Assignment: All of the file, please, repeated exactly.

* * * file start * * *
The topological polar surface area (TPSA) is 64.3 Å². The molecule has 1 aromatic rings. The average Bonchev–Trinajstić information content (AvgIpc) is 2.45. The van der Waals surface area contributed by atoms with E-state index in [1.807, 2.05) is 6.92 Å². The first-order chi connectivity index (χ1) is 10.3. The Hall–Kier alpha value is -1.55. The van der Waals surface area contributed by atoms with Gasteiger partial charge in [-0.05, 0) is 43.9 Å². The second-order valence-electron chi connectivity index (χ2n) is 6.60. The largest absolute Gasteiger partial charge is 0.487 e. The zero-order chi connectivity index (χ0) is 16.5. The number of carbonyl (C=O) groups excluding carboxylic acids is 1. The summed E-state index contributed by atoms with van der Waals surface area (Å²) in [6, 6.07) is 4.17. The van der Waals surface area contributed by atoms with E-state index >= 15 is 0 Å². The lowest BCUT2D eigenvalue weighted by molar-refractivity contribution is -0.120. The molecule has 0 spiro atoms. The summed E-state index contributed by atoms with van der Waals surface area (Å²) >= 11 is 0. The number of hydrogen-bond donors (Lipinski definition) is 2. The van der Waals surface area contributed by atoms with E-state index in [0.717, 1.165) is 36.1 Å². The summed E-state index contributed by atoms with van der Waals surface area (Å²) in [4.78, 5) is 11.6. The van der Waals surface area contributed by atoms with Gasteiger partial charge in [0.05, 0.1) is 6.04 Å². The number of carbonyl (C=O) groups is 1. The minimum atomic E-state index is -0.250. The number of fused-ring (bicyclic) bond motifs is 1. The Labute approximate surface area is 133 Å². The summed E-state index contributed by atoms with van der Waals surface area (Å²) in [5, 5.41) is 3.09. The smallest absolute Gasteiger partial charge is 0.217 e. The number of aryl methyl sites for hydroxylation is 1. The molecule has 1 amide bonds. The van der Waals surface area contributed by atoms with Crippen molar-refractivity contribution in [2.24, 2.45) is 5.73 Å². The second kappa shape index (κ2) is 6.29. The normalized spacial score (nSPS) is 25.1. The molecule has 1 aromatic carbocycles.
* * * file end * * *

The topological polar surface area (TPSA) is 64.3 Å². The molecule has 1 aromatic rings. The average Bonchev–Trinajstić information content (AvgIpc) is 2.45. The van der Waals surface area contributed by atoms with E-state index in [1.807, 2.05) is 6.92 Å². The first-order chi connectivity index (χ1) is 10.3. The Hall–Kier alpha value is -1.55. The van der Waals surface area contributed by atoms with Gasteiger partial charge in [-0.05, 0) is 43.9 Å². The second-order valence-electron chi connectivity index (χ2n) is 6.60. The largest absolute Gasteiger partial charge is 0.487 e. The zero-order chi connectivity index (χ0) is 16.5. The number of carbonyl (C=O) groups excluding carboxylic acids is 1. The summed E-state index contributed by atoms with van der Waals surface area (Å²) in [6, 6.07) is 4.17. The van der Waals surface area contributed by atoms with E-state index >= 15 is 0 Å². The lowest BCUT2D eigenvalue weighted by molar-refractivity contribution is -0.120. The molecule has 0 spiro atoms. The summed E-state index contributed by atoms with van der Waals surface area (Å²) >= 11 is 0. The number of hydrogen-bond donors (Lipinski definition) is 2. The van der Waals surface area contributed by atoms with E-state index in [0.717, 1.165) is 36.1 Å². The summed E-state index contributed by atoms with van der Waals surface area (Å²) in [4.78, 5) is 11.6. The van der Waals surface area contributed by atoms with Gasteiger partial charge in [0.05, 0.1) is 6.04 Å². The number of carbonyl (C=O) groups is 1. The minimum atomic E-state index is -0.250. The number of fused-ring (bicyclic) bond motifs is 1. The Labute approximate surface area is 133 Å². The summed E-state index contributed by atoms with van der Waals surface area (Å²) in [5, 5.41) is 3.09. The smallest absolute Gasteiger partial charge is 0.217 e. The number of aryl methyl sites for hydroxylation is 1. The molecule has 1 amide bonds. The van der Waals surface area contributed by atoms with Crippen molar-refractivity contribution in [2.24, 2.45) is 5.73 Å². The second kappa shape index (κ2) is 6.29. The normalized spacial score (nSPS) is 25.1. The molecule has 1 aromatic carbocycles.